Court Summaries, 0420 WYBJ, Vol. 43 No. 2. 44

Position:Vol. 43 2 Pg. 44

Court Summaries

Vol. 43 No. 2 Pg. 44

Wyoming Bar Journal

April, 2020

Tony Scott Cercy v. State of Wyoming

2019 WY 131


December 27, 2019

In June 2017, after consuming a large amount of alcohol, a young woman attended a party at an Alcova Lake house owned by Tony Cercy. During the party, the young lady fell asleep on the sofa. When the other party goers were ready to leave, they asked Cercy’s wife if the young woman could stay the night on the sofa. Mrs. Cercy agreed.

The young woman testified that she woke up around 3:15 a.m. to find Mr. Cercy, half-naked, performing oral sex on her. She pushed him away and Cercy later gave her a ride to a friend’s lake house.

When police were notified, the state charged Cercy with: (1) first-degree sexual assault, requiring sexual intrusion, based on the theory that the victim was helpless and could not consent; (2) 2nd degree sexual assault, requiring sexual intrusion, on the theory that Cercy caused submission of the victim; and (3) 3rd sexual assault, requiring sexual contact, based on alternative theories of sexual contact under the circumstances of both first- and second-degree sexual assault.

The jury found Cercy not guilty of first and second-degree sexual assault and was unable to reach a decision on the third-degree sexual assault charge.

Tereafter the State decided to retry Cercy for third-degree sexual assault. The State presented evidence indicating that Cercy undressed the unconscious woman, performed oral sex on her, and threatened her with her life. During the second trial, Cercy proposed various instructions telling the jury it could not convict him for third-degree sexual assault based on a finding that he committed cunnilingus on the victim. The district court denied those requests. The jury found him guilty.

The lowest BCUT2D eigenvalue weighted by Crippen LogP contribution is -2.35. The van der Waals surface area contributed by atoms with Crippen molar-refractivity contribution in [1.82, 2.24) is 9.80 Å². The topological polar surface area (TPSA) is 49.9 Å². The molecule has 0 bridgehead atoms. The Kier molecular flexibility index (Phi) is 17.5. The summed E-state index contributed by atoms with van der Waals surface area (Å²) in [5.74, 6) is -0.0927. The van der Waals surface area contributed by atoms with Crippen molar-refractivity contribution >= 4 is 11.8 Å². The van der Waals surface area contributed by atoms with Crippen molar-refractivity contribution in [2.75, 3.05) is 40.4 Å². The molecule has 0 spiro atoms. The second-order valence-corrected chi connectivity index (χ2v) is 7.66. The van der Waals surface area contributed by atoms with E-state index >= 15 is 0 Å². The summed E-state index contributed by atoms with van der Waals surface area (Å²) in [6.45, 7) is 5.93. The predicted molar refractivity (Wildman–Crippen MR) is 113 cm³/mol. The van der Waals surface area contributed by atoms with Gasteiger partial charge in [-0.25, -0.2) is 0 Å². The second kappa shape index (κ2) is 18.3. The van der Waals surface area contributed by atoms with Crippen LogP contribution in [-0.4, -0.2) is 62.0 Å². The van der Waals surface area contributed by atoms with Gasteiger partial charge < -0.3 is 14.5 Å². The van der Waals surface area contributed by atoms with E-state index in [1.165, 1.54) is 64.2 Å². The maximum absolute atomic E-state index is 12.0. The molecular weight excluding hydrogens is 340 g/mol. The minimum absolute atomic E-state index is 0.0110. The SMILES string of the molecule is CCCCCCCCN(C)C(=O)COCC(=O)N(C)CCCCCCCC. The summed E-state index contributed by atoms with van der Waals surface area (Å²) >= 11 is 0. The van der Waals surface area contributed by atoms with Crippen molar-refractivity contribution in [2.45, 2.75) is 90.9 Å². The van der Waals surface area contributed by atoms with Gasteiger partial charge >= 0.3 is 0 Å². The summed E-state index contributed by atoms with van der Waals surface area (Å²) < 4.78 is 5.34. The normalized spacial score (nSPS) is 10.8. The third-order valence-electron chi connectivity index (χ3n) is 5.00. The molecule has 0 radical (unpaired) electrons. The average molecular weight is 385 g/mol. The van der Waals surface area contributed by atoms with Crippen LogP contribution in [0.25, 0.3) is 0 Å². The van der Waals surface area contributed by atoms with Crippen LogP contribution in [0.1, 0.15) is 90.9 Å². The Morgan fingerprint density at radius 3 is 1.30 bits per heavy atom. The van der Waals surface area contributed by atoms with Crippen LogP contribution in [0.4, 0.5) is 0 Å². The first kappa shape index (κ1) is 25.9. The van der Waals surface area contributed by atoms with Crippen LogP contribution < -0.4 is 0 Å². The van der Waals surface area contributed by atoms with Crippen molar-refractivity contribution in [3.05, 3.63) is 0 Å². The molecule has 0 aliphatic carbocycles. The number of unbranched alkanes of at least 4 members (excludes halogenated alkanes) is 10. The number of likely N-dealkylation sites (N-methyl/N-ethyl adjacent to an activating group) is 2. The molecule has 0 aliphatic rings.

On appeal, the Supreme Court reversed and noted that in Wyoming, first and second-degree sexual assault occurs when an actor inflicts sexual intrusion on a victim. Third-degree sexual assault excludes sexual intrusion and only applies if the actor subjects a victim to sexual contact without inflicting sexual intrusion and without causing serious bodily injury to the victim. In other words, third-degree sexual assault cannot include sexual intrusion and cunnilingus is sexual intrusion.

Under the circumstances of this case, where testimony pertaining to cunnilingus pervaded the second trial, the jury instructions left “doubt as to the circumstances under which the crime can be found to have been committed.” The district court erred in refusing to give an instruction that limited the purpose for which the jury could consider the evidence of cunnilingus. Further, the court failed to provide the jury with the requested instruction, including the language of the third-degree sexual assault statute, so the jury could not have known that the legislature specifically excluded sexual intrusion from the crime. Finally, the definitions provided never explained the difference between “sexual intrusion” and “sexual contact.”

As the Supreme Court held that the district court abused its discretion in failing to adequately instruct the jury, the case was reversed and remanded.

Bruce Hayse, M.D. and Paul Cassidy v. Wyo. Bd. of Coroner Standards

2020 WY 4


January 8, 2020

Paul Cassidy and Dr. Bruce Hayse alleged that Teton County Coroner, Dr. Brent Blue, committed misconduct during a coroner’s inquest into the death of Anthony Birkholz. They also sought to have the Board of Coroner Standards investigate Blue’s alleged misconduct. The Board refused to investigate because it concluded that it did not have statutory authority to do so. The Board asserted that under W.S. § 7-4-211 its “narrow purpose . . . is to develop and promulgate training standards” and “enforce compliance with those standards.” The district court affirmed the Board’s refusal to investigate. Cassidy and Hayse appealed.

On appeal, the Supreme Court affirmed and noted that W.S. § 7-4-211(c) directs the Board to promulgate various standards, nearly all of which relate to education and training. Subsection (c) (vi) directs the Board to provide for the review of complaints regarding a coroner’s compliance “with any provision of W.S. § 7-4-103.” Notably, subsection (c)(vi) authorizes Board investigation for failure to...

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